Happiness is not a matter of intensity but of balance, order, rhythm and harmony. ~ Thomas Merton

Wednesday, July 22, 2009


I found this picture on flickr. The photo was titled .....Maybe success lies in your next try! The photo was followed by this quote:
“Our greatest weakness lies in giving up. The most certain way to succeed is always to try just one more time.” ~ Thomas Alva Edison.
This is exactly what I need to keep in mind when playing with Cricket.

I was so unsure about our session on Monday. I tried to end things on my terms. Not to be demanding and not to win at all costs, but rather in an effort to convince Cricket that I am a person of significance. I discovered this idea reading a fellow PNH student's blog. She posted some notes from a lesson with a PNH instructor. So many of the things she is learning with her mare are the things I need for more successful interactions with my mare.

Last night's session was about convincing Cricket of my significance. I actually started the session on the 6' savvy string. In checking her HQ disengage, I noticed how sloppy it had become. After a little tune up, I asked her for a circle, just at the walk. She was very unsure at first so I just supported her until she was walking a soft circle. I asked her for the trot and she offered a beautiful flexed, let loose trot. I held the string with the lightest touch and she maintained a drape in the line between us.

I switched to the 45' line attached to her halter. I kept the line short so I could influence her but gave her the benefit of the doubt in using a lighter line that is more comfortable to carry. I started at the trot. It began with some nice relaxation but then it sort of fizzled into her pokey trot. I asked for a little more juice and she trotted out better. All this was very soft, with slack in the line.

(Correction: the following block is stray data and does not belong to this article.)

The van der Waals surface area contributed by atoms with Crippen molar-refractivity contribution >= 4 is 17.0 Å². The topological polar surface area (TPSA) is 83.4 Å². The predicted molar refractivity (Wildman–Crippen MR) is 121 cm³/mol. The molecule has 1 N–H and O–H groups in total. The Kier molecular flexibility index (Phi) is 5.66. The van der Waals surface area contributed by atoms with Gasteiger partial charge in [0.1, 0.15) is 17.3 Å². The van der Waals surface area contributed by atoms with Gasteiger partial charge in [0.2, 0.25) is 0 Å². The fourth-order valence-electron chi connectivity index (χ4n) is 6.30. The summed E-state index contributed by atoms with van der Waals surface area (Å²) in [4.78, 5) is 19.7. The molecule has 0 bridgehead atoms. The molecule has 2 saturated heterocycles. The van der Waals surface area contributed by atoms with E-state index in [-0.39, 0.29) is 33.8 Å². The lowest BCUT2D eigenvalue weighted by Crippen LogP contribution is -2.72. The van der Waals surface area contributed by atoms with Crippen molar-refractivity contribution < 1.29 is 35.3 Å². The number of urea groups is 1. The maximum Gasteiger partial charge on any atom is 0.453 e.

The first one or two canter transitions were soft and I rewarded just a few steps of canter. Then she decided she was done with cantering and only offered her stilted, jarring transitions and her crappy 4-beat canter. How to read this? My gut feeling was that she was asserting her dominance and controlling the game. Okay, you wanna play? Me too!

I decided the rules were simple: canter one full lap with slack in the line. As much as I wanted her soft lope, I was willing to accept anything that wasn't a trot as long as she maintained gait and connection. Each time she dropped gait, I drew her in and redirected her. That wasn't producing the desired result so we changed it up a little and it became "tag the shoulder."

Holy Cow! That mare can MOVE! We got some lovely, high-powered movement through the shoulder, with all her weight on her hindquarters. After a little bit of the "cutting game," I sent her off in the canter. It was rhythmic, relaxed and connected. I had the line draped over my hand. True to the original rules, after a full lap (which was actually a lap and a half because I disengaged her behind me), I stopped her, dropped to the ground and took all pressure off.

Oh how I wanted to do it again. Mother Nature intervened to snap me out of my predatorial, direct line thinking. As I was dwelling, a storm started rolling in. I sat on the ground as long as I could. Cricket licked and chewed, nibbled the grass, licked and chewed some more and then went to grazing in earnest.

Our next play session is on Thursday. We shall see what sort of impression last night's session had on my darling Principessa.

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